P'unk Ave

Aquaponics at Riverbend

Built in 2015, our state-of-the-art 300 square foot aquaponics greenhouse is a lving learning laboratory that advances Riverbend’s mission of environmental literacy.

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What is Aquaponics?

Aquaponics is an agricultural method that combines aquaculture (raising fish in a controlled environment) and hydroponics (growing plants without soil) in one integrated system. The fish waste provides an organic food source for the plants, and the plants naturally filter the water for the fish. Another essential participant in the closed-loop system is bacteria that converts the ammonia from the fish waste into nitrates, a form of nitrogen that plants need to grow.

Advantages to growing food by means of aquaponics include:

  • Low water usage -- only 1/10 the volume required by soil-based gardening
  • No harmful chemicals, fertilizers or pesticides are used
  • It grows more food in less space than soil-based gardening
  • It grows protein in the form of fish simultaneously with vegetables.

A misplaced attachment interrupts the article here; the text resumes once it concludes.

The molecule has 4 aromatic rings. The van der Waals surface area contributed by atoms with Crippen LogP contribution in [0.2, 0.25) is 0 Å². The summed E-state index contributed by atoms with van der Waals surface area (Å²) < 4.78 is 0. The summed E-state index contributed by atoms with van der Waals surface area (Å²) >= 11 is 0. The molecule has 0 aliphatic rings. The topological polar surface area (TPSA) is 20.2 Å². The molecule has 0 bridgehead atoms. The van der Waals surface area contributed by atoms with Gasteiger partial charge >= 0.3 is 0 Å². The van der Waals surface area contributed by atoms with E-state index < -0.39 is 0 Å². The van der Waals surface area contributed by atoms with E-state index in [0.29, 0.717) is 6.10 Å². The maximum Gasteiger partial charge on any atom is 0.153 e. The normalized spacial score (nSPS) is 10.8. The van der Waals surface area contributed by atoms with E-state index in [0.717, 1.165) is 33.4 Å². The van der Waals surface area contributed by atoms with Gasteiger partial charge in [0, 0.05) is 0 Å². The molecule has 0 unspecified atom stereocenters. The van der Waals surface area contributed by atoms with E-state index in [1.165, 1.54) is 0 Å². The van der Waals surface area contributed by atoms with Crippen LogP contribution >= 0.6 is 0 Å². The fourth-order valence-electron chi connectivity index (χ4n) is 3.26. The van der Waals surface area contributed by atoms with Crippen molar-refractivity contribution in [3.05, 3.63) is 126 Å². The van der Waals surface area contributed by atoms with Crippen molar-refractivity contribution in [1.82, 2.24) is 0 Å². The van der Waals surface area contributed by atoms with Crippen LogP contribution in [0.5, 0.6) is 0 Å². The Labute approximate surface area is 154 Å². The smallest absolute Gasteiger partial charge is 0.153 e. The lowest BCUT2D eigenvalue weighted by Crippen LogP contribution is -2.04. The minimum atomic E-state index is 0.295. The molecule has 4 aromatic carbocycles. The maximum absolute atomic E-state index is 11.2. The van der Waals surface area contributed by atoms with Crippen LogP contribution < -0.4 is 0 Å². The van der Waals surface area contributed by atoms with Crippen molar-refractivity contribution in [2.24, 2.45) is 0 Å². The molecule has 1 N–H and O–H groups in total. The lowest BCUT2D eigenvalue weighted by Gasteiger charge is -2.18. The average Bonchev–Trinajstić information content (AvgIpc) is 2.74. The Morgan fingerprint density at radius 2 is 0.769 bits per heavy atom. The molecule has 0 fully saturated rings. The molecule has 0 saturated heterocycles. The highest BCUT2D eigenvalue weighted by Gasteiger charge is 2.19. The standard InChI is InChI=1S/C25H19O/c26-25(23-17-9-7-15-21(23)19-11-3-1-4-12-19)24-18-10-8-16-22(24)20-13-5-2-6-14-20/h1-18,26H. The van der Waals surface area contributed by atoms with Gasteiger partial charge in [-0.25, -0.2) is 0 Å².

• Most systems are located at waist height, making planting and harvesting easier

Aquaponics is a sustainable, natural method of agriculture for the future. With an estimated human world population of more than 9 billion people by 2050, experts are predicting water and food scarcity will become more common, making aquaponics a relevant and timely topic to explore.

Building STEM Skills through Aquaponics

Implementing an integrated curriculum that enables teachers to investigate deeply in a single topic across multiple subject areas, aquaponics provides experiential learning opportunities that engage students in STEM topics, food systems, farming production and sustainability. It invites students to think critically about how community and societal goals can be met using agricultural practices such as aquaponics. Through this program, students will practice science skills in developing investigable questions, collecting and analyzing data and communicating science content.

Students learn first-hand how the nitrogen cycle works and investigate the natural systems that rely on this process. They will be able to apply what they learn about bacteria to many other areas of study; they will explore where our food comes from and how our current food systems impact our environment. They will also recognize how water conservation is crucial in smaller communities and globally.

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For more information please contact

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Suzanne Safran

Education Operations Manager

Aquaponics Success Stories

How Alex P. became an Aquaponics Farmer in 8th Grade

Like a Boss: How Riverbend’s Aquaponics Program Prepares Kyra for the Future

Riverbend EEC, Norristown Area School District Win Award